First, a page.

Government, city relations improve
- tax payments only a year in arrears
June 6, 2004
The Mayor and City Council (M&CC) said its relationship with central government has improved to the extent that outstanding taxes only relate to last year.
The M&CC had previously complained bitterly about some government agencies not paying their taxes.
In his budget presentation recently, Deputy Mayor Robert Williams said a joint committee was established and began addressing issues relating to regularisation of undeveloped areas such as; Sophia, Rasville and Yarrow Dam. Additionally, the committee will look into house lots for municipal workers, the Georgetown Development Plan, development of D'Urban Park and the Georgetown Seawall area from Pegasus to Kitty pump, Vlissengen Road.
In terms of its policy, Williams said the council held 25 statutory and 96 committee meetings for last year. These meetings he said addressed policy and administrative issues. During the period, the council held two special meetings which addressed issues such as the city's business plan, Georgetown Development Plan, amendments to the city's legislation among other things.
He noted that it was felt that municipal elections should be held urgently since there is need for a mandate. Alternatively, the view is also held that elections for mayors and deputies and chairmen and deputies should be held.
With regard to administration, Williams said the council continues to suffer from a lack of commitment by some employees, inadequate supervision of lower level of workers, lack of appreciation of the need to adopt to new techniques and systems in a changing environment and lack of adequate training.
Williams added that these deficiencies contributed to the criticisms made by citizens and the public at large.
The deputy mayor also noted that the council did not benefit last year from maximum use of its staff structures. "Employment costs must bear relationship to production and productivity. In too many areas of council's activities the employment costs were high, but citizens have not seen the results."
Touching on the council's financial reports, Williams said while audits of council's finances up to the year 2000 were completed, regrettably the financial report for the period 2001-2003 is still to be done and submitted to the Auditor General.
"This does not augur well for the council in the light of the progress made before."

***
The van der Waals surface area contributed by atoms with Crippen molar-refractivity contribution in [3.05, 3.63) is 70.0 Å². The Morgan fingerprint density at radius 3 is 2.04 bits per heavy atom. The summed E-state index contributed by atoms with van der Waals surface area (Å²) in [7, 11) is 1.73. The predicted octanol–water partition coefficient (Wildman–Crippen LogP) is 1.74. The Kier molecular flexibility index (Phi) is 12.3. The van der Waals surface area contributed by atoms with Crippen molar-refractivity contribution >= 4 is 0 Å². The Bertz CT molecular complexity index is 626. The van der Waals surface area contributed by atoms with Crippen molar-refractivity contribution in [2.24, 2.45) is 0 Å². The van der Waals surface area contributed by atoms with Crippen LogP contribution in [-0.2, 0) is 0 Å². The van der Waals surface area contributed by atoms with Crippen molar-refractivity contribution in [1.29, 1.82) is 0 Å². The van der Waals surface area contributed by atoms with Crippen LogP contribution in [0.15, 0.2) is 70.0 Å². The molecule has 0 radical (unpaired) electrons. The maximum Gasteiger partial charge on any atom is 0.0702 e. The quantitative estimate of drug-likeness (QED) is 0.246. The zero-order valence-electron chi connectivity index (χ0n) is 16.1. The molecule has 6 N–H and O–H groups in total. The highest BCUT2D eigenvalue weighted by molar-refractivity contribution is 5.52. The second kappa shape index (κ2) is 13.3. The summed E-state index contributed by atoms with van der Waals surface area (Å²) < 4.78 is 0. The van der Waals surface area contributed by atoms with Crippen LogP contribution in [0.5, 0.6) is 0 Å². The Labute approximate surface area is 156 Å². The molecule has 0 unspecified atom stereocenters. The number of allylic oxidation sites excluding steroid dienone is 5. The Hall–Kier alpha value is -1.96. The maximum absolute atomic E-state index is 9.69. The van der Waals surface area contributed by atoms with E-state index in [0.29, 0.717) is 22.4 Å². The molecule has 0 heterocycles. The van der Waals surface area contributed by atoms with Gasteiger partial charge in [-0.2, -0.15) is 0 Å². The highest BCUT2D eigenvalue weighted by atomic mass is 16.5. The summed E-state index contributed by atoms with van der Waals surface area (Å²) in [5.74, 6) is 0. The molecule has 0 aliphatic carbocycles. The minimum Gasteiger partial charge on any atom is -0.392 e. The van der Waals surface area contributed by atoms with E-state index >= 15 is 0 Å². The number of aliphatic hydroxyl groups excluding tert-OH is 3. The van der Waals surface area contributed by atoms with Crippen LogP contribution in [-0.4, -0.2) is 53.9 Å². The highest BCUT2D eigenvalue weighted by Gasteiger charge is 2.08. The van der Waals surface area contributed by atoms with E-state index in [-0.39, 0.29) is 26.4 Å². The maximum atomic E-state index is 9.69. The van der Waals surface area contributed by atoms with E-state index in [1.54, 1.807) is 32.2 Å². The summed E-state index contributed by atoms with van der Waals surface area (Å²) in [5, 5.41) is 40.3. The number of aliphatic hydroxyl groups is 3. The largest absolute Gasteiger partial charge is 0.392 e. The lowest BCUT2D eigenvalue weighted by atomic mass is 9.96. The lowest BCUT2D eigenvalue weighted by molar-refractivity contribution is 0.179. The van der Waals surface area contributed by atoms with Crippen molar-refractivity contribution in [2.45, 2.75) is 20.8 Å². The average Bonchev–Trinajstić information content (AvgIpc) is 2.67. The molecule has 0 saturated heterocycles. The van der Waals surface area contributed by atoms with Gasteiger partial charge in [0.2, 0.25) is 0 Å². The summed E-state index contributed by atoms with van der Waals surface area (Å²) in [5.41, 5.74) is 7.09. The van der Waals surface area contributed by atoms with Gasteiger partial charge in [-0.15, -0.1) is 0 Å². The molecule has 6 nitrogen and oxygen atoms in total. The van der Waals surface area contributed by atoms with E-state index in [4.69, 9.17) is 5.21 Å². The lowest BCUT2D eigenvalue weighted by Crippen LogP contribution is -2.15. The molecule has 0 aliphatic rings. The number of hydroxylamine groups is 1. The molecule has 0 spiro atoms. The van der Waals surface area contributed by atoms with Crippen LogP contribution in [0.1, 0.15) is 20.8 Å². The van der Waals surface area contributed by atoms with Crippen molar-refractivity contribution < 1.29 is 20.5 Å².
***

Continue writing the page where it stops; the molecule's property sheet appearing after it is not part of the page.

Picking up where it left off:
Williams said the administration has been given a mandate to have same completed before the end of this year.
In the area of meat and food inspection, Williams reported that despite releasing some members of staff to function in the public health section the department performed creditably. In the area of inspection and slaughtering of animals a total of 10,627 animals were slaughtered. Further, inspections were carried out at several business premises including restaurants and other eating houses, cold storage facilities and all of the city's markets.
Williams said appropriate action was taken against all who breached the by-laws and other regulations.
The Deputy Mayor also mentioned that the council continued during the period to manage five municipal markets in the city. He said the Stabroek Market was rehabilitated at a cost of $240M. There were also slight improvements in the physical aspects of the Bourda and East Ruimveldt markets, while Kitty and La Penitence continue to be of serious concern in terms of their physical state.
According to Williams while the Kitty and Bourda markets are listed for improvements under the Inter-American Development Bank programme, council is concerned that such programmes are being pursued too slowly and are subjected to unnecessary studies.
Meanwhile, the City Engineer's Department functioned with a shortage of 43 employees in the various sections. Four of the department's key building inspectors were pursuing on-the-job training in valuation, assessment and property values. This, according to Williams contributed to some reduced efficiency.
"The council was not satisfied with the performance in some areas, which in its view was due to lack of supervision."
Williams said this situation is not only known to the council, but the general public most of whom are property owners who observe and draw to the attention of councillors and administration the sloppy work done. Williams asserted that the administration has recommended solutions to these problems which will be addressed.